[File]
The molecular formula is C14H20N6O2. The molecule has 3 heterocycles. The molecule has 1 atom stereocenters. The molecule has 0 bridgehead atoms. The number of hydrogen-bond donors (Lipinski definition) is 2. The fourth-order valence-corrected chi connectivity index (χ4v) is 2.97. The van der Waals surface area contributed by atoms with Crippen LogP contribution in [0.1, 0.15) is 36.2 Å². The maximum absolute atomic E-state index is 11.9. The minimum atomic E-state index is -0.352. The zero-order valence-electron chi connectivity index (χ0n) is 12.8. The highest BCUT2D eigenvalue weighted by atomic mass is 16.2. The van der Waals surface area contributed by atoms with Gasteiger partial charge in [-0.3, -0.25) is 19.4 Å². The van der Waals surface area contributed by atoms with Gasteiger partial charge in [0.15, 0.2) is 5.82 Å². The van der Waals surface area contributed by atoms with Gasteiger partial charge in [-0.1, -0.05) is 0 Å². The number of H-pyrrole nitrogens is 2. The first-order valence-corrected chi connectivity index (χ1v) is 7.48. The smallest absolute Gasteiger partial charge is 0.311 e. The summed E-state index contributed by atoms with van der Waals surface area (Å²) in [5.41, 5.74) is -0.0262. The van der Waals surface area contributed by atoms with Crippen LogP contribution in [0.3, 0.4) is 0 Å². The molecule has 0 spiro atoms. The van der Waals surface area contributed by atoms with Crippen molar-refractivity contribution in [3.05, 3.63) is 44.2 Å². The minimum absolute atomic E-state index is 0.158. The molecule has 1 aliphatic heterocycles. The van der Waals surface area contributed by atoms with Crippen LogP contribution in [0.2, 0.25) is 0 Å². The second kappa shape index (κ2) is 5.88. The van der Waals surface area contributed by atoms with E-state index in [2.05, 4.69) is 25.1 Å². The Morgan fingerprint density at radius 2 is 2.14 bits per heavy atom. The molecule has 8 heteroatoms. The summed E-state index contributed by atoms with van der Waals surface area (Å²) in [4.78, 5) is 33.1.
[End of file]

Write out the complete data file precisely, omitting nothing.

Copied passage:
The molecular formula is C14H20N6O2. The molecule has 3 heterocycles. The molecule has 1 atom stereocenters. The molecule has 0 bridgehead atoms. The number of hydrogen-bond donors (Lipinski definition) is 2. The fourth-order valence-corrected chi connectivity index (χ4v) is 2.97. The van der Waals surface area contributed by atoms with Crippen LogP contribution in [0.1, 0.15) is 36.2 Å². The maximum absolute atomic E-state index is 11.9. The minimum atomic E-state index is -0.352. The zero-order valence-electron chi connectivity index (χ0n) is 12.8. The highest BCUT2D eigenvalue weighted by atomic mass is 16.2. The van der Waals surface area contributed by atoms with Gasteiger partial charge in [-0.3, -0.25) is 19.4 Å². The van der Waals surface area contributed by atoms with Gasteiger partial charge in [0.15, 0.2) is 5.82 Å². The van der Waals surface area contributed by atoms with Gasteiger partial charge in [-0.1, -0.05) is 0 Å². The number of H-pyrrole nitrogens is 2. The first-order valence-corrected chi connectivity index (χ1v) is 7.48. The smallest absolute Gasteiger partial charge is 0.311 e. The summed E-state index contributed by atoms with van der Waals surface area (Å²) in [5.41, 5.74) is -0.0262. The van der Waals surface area contributed by atoms with Crippen LogP contribution in [0.3, 0.4) is 0 Å². The molecule has 0 spiro atoms. The van der Waals surface area contributed by atoms with Crippen molar-refractivity contribution in [3.05, 3.63) is 44.2 Å². The minimum absolute atomic E-state index is 0.158. The molecule has 1 aliphatic heterocycles. The van der Waals surface area contributed by atoms with Crippen LogP contribution in [0.2, 0.25) is 0 Å². The second kappa shape index (κ2) is 5.88. The van der Waals surface area contributed by atoms with E-state index in [2.05, 4.69) is 25.1 Å². The Morgan fingerprint density at radius 2 is 2.14 bits per heavy atom. The molecule has 8 heteroatoms. The summed E-state index contributed by atoms with van der Waals surface area (Å²) in [4.78, 5) is 33.1.